She changed clothes quickly while telling him to explore around the house. Zola lived in a rustic white farmhouse with a gray tin roof. A small, open front porch sat in the angle between the two sections of the farmhouse, and a screened porch opened off the kitchen in the back. Inside the house, a riot of rich colors and an eclectic blend of both Appalachian country and South Pacific island décor filled every room. Spencer grinned to see what looked like richly printed pareu fabric in the living room drapes and throw pillows right beside a Shaker table with Early American ladder-back chairs. He picked up a giant seashell that sat beside an ancient, antique clock on the mantel.
“I found that shell on the beach at Mooréa,” Zola said, coming back into the room in jeans and a long-sleeved T-shirt. She carried a lined jacket over her arm.
He noticed she’d made some effort to pin up her froth of naturally curly hair into a clasp behind her head, but it was hopelessly drifting out of the clasp already.
She pointed to the old clock. “That clock was my great-great-grandfather Devon’s.”
“Nice mix of items everywhere.” He looked around him.
“I’m a mix, too.” She shrugged. “It seems to suit me.”
“It does suit you, and I like it.” He resisted a desire to reach out and touch her face. “Every spot in the house is interesting and seems to yearn to tell a story.”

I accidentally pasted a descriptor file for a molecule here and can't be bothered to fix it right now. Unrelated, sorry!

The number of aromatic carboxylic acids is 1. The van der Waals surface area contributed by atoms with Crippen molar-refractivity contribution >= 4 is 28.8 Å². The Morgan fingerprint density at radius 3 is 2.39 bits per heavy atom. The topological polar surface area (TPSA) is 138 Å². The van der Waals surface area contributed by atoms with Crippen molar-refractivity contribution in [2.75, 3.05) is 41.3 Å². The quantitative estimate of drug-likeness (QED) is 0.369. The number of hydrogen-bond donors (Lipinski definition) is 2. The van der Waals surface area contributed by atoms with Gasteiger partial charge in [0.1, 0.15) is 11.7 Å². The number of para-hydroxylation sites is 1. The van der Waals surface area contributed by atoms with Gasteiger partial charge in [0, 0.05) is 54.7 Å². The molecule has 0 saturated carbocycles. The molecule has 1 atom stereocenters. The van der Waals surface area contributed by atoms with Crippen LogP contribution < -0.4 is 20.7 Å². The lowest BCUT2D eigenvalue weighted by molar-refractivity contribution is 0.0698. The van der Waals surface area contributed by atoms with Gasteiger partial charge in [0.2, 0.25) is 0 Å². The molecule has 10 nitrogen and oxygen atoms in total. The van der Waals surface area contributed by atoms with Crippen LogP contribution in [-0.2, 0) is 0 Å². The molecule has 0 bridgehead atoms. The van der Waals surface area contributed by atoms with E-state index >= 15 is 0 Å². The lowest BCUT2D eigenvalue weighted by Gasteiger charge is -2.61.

“Ahhh. There goes that artist in you speaking. I like that.” She led the way out the door. “We’d better go. The dog is wanting to get out at your house.”
Spencer rolled his eyes. “Zeke has a dog door to an outdoor run, Zola.”
She turned her brown eyes to his. “Yes, but he wants his walk. And he’s listening for your car.”
As Spencer followed her out to his SUV he worried again about spending time with a woman who constantly popped out little personal details like she did. After all, a guy liked a little privacy. What if she read his mind when he was thinking something he didn’t want to share? Or when he was thinking something… well, sort of intimate. Would she just come right out and say what he was thinking? It creeped him out to even consider it.
They wound their way out of the Jonas Creek valley and back to the parkway leading into Gatlinburg. Zola pointed out local spots of interest along the way and told him humorous stories. She was entertaining company.
“Tell me how you ended up coming to Gatlinburg via Richmond, Virginia, and Savannah, Georgia.” She turned her bright face toward his with interest.
“I was raised in Richmond, as I think I mentioned before.” Spencer tapped his fingers impatiently on the steering wheel as he replied. The traffic in Gatlinburg was heavy and slow today. “My parents own a rural place outside the city near a seventy-five-hundred-acre park called Pocahontas State Park. It’s about twenty minutes from Richmond. I grew up in a house near the park’s border and explored nearly every inch of it with my best friend, Peter Bradley.”
“Do you still stay in touch with him?”
“I do.” Thinking of Peter brought happy memories to mind. “Peter is a park ranger out in Yosemite. Whenever I go out West to do photography, I stay with him. He’s moved around a time or two to other national parks, so I’ve had a chance to visit each of the ones he’s worked with.”
“And do you have brothers and sisters?”